Since MD Mark Price took control of Waitrose in 2007, he has barely put a foot wrong as the supermarket has glided from one success to another.
But a £10m investment was sunk into a new website in March, with Price promising the launch would “dramatically enhance the customer experience, so shoppers receive the unrivalled standards they associate with our branches”. The result proves Price and his team are human after all.
The effect on the customer experience was indeed dramatic, but not in the way Price intended. The new site was met with a furious reaction from customers, who on launch day used Waitrose’s online forum to blast it as “exceedingly frustrating” and “terrible”.
Waitrose sent emails apologising for the “frustrating” experience and acknowledging “some minor teething problems.” But this irritated shoppers, who believed the flaws were fundamental. “A stock email about minor teething problems is arrogantly dismissive” said one poster.
Waitrose has found itself apparently unable to stem the flow of problems. Common issues identified by users included misspellings like “Waitroseh antibac cleansing handwas”. The search function was also poor and random. Examples include a search for frozen food that returned Cherie Blair’s book. When the user clicked on the image, she was offered a party pack of 24 mini oriental snacks.
So how could Waitrose invest so much in a website so poorly built that after months of tweaks and fixes, it still attracts such overwhelmingly negative feedback?
Waitrose claims things are not as bad as they seem. “Orders are up 33% on the same time last year,” says a spokeswoman. “So a lot of our customers are having a good experience. We are the fastest-growing online retailer, with the latest Kantar data showing our growth at 42%, ahead of total online grocery market growth of 16%.”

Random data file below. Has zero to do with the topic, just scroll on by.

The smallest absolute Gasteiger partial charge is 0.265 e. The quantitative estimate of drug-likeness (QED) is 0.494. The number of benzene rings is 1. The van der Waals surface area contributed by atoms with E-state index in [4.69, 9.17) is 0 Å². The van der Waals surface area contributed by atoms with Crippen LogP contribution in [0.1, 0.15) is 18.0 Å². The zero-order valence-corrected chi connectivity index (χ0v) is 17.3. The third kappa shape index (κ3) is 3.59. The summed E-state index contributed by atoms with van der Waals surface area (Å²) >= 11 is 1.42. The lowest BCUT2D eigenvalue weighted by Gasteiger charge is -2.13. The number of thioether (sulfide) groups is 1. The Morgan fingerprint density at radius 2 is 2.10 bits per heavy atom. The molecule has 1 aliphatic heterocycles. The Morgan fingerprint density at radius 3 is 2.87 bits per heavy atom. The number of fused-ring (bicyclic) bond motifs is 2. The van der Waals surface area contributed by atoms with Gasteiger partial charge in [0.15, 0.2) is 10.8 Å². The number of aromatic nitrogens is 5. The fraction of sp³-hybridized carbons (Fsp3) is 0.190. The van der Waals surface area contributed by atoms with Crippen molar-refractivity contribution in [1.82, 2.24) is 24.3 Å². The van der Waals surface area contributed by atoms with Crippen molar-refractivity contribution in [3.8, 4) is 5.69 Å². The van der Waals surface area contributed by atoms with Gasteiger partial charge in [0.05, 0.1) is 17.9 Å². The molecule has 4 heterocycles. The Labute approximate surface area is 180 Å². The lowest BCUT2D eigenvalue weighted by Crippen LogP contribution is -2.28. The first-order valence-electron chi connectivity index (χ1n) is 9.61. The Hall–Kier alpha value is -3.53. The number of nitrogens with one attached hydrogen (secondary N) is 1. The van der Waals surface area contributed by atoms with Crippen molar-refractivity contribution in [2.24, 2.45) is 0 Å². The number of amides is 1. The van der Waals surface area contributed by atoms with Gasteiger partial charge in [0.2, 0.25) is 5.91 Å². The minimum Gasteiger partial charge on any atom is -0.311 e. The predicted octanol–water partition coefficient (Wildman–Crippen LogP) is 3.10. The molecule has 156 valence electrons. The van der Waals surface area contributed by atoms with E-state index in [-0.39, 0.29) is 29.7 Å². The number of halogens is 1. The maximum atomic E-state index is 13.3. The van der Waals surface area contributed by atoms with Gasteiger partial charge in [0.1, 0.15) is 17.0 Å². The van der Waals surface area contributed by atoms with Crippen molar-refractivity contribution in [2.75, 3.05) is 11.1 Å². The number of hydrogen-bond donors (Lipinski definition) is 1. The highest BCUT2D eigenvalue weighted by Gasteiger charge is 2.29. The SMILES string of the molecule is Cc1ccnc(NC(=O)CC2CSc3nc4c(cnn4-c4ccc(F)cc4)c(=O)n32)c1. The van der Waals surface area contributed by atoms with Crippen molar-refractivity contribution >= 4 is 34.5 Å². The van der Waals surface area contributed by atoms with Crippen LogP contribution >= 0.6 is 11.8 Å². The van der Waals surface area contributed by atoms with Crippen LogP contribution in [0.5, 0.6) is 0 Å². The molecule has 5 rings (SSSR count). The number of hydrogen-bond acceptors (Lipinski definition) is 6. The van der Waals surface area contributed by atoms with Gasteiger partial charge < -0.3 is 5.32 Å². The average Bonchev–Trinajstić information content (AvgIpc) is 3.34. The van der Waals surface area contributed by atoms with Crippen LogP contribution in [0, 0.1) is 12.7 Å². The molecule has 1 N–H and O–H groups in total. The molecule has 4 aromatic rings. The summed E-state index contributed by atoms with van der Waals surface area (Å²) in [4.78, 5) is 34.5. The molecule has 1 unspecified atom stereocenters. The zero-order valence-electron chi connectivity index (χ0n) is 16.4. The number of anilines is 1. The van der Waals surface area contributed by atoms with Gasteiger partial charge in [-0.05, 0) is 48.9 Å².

On the problems with the site, she adds: “We are continuing to make improvements. Our latest forum update lets customers know when they go live and customers can continue to use the forum.”
Infosys, the company that built the ‘back end’ of the website, failed to respond to The Grocer’s queries. But Brett Dixon, founder and director of website developer Rent-A-Web, suggests the problems result from a lack of testing. “The best websites will be thoroughly tested before going live,” he says. “The elementary errors made suggests this hasn’t been the case.”
Kathryn McDonell, a usability consultant for Whatusersdo, suggests customers should have been involved. She also argues that Waitrose can interpret the rabid levels of customer feedback positively. “The outcry is because customers really want to shop at Waitrose,” says McDonell. “They are annoyed because they have been prevented from doing so.”
However, Dixon suggests the chaotic launch could have done lasting damage to the Waitrose brand. “A website riddled with errors seriously affects customer confidence and sales,” he says. “Once lost, it is extremely difficult to rebuild that relationship.”
And uniquely, there is a ready-made alternative for Waitrose’s brand-loyal customers. “The danger is if people get frustrated, then Ocado is just a click away,” warns McDonell.
As far as competing with Ocado is concerned, Waitrose’s problems couldn’t be any more badly timed. At the beginning of this month, Waitrose was free to go head-to-head with it and serve the hordes of customers crammed inside the M25.
But the problems with its website meant it entered the fight limping. In the burgeoning rivalry between the two, Ocado could have won the first battle without having to lift a finger.
A recipe for disaster
January 2000 Ocado launches
March 2001 Waitrose launches ‘Waitrose Deliver’
March 2011 Waitrose rebrands ‘Waitrose Deliver’ as Waitrose.com. First fixes announced
July 2011: Restriction on delivering Waitrose goods within the M25 lifted. Latest fixes announced, as well as more to follow